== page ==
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updated: 2/7/2014 5:55 PM

Republican Senate candidates Oberweis, Truax differ on Middle East

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  • Jim Oberweis, left, and Doug Truax, right, are candidates in the race for U.S. Senate in the 2014 GOP primary.

      Jim Oberweis, left, and Doug Truax, right, are candidates in the race for U.S. Senate in the 2014 GOP primary.

  • Video: Oberweis Endorsement Video

  • Video: Truax Endorsement video

 
 

While the primary election five weeks away, each Republican candidate for U.S. Senate is seeking to position himself as the one who could unseat Democratic incumbent Illinois Sen. Dick Durbin in November.

During interviews with the Daily Herald editorial board, state Sen. Jim Oberweis and political newcomer Doug Truax each glossed over how he'll get past the March 18 primary to square off against Durbin.

Truax believes Oberweis' election record will hinder the dairy magnate's chances among Republican voters.

"I just see this as an electability thing," Truax said. "Jim is a conservative, but you lose five races in 11 years, you narrow down the number of people who are going to vote for you."

Oberweis cited polling that shows he has support among younger voters and independents as well as a "75 percent statewide name recognition." He suggested Truax, who has never held or run for office, would be better suited for Springfield than Congress.

"Unfortunately, this is a very different election," Oberweis said. "(Durbin) has got $4 million ready to blast whoever comes. We will have the necessary funding. I'm still the underdog, though, but America loves an underdog."

There is no Democratic challenge to Durbin's candidacy.

The 67-year-old Oberweis of Sugar Grove has loaned his campaign $500,000 for the primary battle and has been spending it to bolster his presence among downstate GOP voters. Truax has raised about $107,000 since he announced his candidacy. The 43-year-old Downers Grove businessman has spent much of the campaign so far solidifying suburban GOP support.

Truax has picked up endorsements from Republican township organizations in Lake County and northern Cook County, but Oberweis has Republican endorsements in some heavily populated areas like Schaumburg and Wheeling townships.

Truax said he's won 11 of 13 straw polls at various suburban Republican functions so far, a claim that Oberweis disputes.

"That's just totally false," Oberweis said. "I've been endorsed by far more elected officials than he knows or has met in his life."

Truax said Oberweis has begun "backing out of debates."

"If he's going to hide now, that seems like it's his new tactic," Truax said.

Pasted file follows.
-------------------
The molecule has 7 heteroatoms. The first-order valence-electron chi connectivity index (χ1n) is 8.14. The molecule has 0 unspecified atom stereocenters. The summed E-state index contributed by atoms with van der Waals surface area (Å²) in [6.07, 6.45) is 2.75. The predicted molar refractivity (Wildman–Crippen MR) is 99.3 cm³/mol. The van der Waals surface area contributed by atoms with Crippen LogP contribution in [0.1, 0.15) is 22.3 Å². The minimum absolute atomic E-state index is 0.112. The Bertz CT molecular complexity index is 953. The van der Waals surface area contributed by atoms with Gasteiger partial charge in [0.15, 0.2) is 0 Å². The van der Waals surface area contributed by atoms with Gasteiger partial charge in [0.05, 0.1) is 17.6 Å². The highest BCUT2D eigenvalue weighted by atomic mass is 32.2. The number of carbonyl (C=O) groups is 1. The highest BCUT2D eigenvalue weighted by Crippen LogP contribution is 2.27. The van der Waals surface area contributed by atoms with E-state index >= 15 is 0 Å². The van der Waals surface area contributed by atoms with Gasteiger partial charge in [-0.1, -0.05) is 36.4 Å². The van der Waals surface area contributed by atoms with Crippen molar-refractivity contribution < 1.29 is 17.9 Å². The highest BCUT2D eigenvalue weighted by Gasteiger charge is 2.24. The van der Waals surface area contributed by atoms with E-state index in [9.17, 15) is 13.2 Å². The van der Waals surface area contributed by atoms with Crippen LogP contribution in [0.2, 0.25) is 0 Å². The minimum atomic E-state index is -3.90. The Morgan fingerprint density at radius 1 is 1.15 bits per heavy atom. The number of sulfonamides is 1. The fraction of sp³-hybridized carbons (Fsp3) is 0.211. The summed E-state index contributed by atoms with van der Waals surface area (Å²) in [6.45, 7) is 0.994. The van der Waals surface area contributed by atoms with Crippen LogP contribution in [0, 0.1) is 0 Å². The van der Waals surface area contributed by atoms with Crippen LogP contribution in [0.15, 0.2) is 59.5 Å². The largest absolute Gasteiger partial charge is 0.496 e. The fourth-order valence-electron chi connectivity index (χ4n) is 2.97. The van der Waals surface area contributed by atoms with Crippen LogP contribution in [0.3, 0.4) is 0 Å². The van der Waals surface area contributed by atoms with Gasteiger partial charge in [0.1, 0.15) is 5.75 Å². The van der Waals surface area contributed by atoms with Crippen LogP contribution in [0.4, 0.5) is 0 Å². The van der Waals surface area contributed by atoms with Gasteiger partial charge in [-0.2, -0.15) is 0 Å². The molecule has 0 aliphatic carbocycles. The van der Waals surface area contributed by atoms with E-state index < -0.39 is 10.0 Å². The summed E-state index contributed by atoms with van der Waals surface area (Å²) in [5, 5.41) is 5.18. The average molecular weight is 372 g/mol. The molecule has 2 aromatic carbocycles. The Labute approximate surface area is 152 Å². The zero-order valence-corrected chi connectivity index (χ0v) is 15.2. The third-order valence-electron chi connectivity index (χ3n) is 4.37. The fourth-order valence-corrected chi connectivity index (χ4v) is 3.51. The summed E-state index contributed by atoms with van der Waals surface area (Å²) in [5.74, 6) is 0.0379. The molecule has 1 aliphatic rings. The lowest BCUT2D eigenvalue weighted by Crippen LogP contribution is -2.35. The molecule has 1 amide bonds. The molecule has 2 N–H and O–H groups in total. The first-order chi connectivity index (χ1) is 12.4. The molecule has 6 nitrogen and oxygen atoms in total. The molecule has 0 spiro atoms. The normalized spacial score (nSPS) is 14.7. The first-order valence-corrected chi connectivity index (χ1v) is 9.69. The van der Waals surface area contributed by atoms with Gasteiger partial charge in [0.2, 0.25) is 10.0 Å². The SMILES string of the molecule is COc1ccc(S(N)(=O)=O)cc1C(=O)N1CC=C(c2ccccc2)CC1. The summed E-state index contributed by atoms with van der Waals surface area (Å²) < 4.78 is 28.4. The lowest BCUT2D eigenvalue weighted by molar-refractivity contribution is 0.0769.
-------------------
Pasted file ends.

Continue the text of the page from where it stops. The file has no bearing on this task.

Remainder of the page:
The two GOP candidates aren't far apart on a lot of issues. They both believe Durbin is susceptible to voters who don't agree with his advocacy of the new federal health care law. Where they do differ is in foreign policy.

Truax, a West Point graduate and retired Army veteran, said he believes the United States military should have acted against Syria and says sanctions against Iran aren't enough. He said he believes in "peace through strength."

"If you don't lead, you're tending toward chaos and weak leadership from the lone superpower in the world leads us closer to conflict," Truax said. Syrian President Bashar al-Assad "has gotten away with using chemical weapons on his own people. You have to push other countries if they're acting that way toward their own citizens."

However, Oberweis had no complaints with President Barack Obama's approach to the current upheaval in the Middle East.

"I know Republicans are supposed to be hawks and Democrats are supposed to be doves," Oberweis said, "but I tell you I think our country is pretty tired of conflicts. People are tired of policing the world. In that, I don't have very much criticism of our president."

Oberweis said his stint in Springfield has taught him how to reach across the aisle and he would use those skills to make sure work in Congress was done on a bipartisan basis.

"My focus is trying to help the country," Oberweis said.

Truax said his lack of political experience is a positive for his campaign, even though he has no track record to show voters.

"My type of candidacy is what people are looking for," he said, referring to a senator from Palatine who served 1999-2005. "I'll go do what I said I was going to do. Peter Fitzgerald, that's the kind of senator I'll be."

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